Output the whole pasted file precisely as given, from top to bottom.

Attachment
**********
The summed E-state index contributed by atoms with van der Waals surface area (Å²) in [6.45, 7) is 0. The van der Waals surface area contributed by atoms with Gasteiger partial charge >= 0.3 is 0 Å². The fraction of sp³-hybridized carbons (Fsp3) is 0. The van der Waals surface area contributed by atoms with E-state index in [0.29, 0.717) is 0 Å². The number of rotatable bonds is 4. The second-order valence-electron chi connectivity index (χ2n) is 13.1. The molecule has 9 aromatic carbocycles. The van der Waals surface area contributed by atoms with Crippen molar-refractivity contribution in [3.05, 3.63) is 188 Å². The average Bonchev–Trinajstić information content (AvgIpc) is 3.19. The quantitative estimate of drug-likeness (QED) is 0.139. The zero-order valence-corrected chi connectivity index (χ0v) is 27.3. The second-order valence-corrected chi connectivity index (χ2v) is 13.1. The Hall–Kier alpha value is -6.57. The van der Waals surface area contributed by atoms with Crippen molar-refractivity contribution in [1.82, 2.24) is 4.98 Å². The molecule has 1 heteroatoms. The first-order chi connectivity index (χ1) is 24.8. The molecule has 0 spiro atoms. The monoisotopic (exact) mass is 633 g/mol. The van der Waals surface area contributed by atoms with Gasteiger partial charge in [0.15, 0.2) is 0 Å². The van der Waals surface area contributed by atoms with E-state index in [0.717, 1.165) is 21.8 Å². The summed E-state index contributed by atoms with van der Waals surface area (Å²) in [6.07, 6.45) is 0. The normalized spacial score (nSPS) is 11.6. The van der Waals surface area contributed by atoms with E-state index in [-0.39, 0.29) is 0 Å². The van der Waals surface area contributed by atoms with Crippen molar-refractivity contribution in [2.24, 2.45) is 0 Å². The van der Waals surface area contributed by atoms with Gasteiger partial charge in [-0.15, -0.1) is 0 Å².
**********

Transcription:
The summed E-state index contributed by atoms with van der Waals surface area (Å²) in [6.45, 7) is 0. The van der Waals surface area contributed by atoms with Gasteiger partial charge >= 0.3 is 0 Å². The fraction of sp³-hybridized carbons (Fsp3) is 0. The van der Waals surface area contributed by atoms with E-state index in [0.29, 0.717) is 0 Å². The number of rotatable bonds is 4. The second-order valence-electron chi connectivity index (χ2n) is 13.1. The molecule has 9 aromatic carbocycles. The van der Waals surface area contributed by atoms with Crippen molar-refractivity contribution in [3.05, 3.63) is 188 Å². The average Bonchev–Trinajstić information content (AvgIpc) is 3.19. The quantitative estimate of drug-likeness (QED) is 0.139. The zero-order valence-corrected chi connectivity index (χ0v) is 27.3. The second-order valence-corrected chi connectivity index (χ2v) is 13.1. The Hall–Kier alpha value is -6.57. The van der Waals surface area contributed by atoms with Crippen molar-refractivity contribution in [1.82, 2.24) is 4.98 Å². The molecule has 1 heteroatoms. The first-order chi connectivity index (χ1) is 24.8. The molecule has 0 spiro atoms. The monoisotopic (exact) mass is 633 g/mol. The van der Waals surface area contributed by atoms with Gasteiger partial charge in [0.15, 0.2) is 0 Å². The van der Waals surface area contributed by atoms with E-state index in [0.717, 1.165) is 21.8 Å². The summed E-state index contributed by atoms with van der Waals surface area (Å²) in [6.07, 6.45) is 0. The normalized spacial score (nSPS) is 11.6. The van der Waals surface area contributed by atoms with E-state index in [-0.39, 0.29) is 0 Å². The van der Waals surface area contributed by atoms with Crippen molar-refractivity contribution in [2.24, 2.45) is 0 Å². The van der Waals surface area contributed by atoms with Gasteiger partial charge in [-0.15, -0.1) is 0 Å².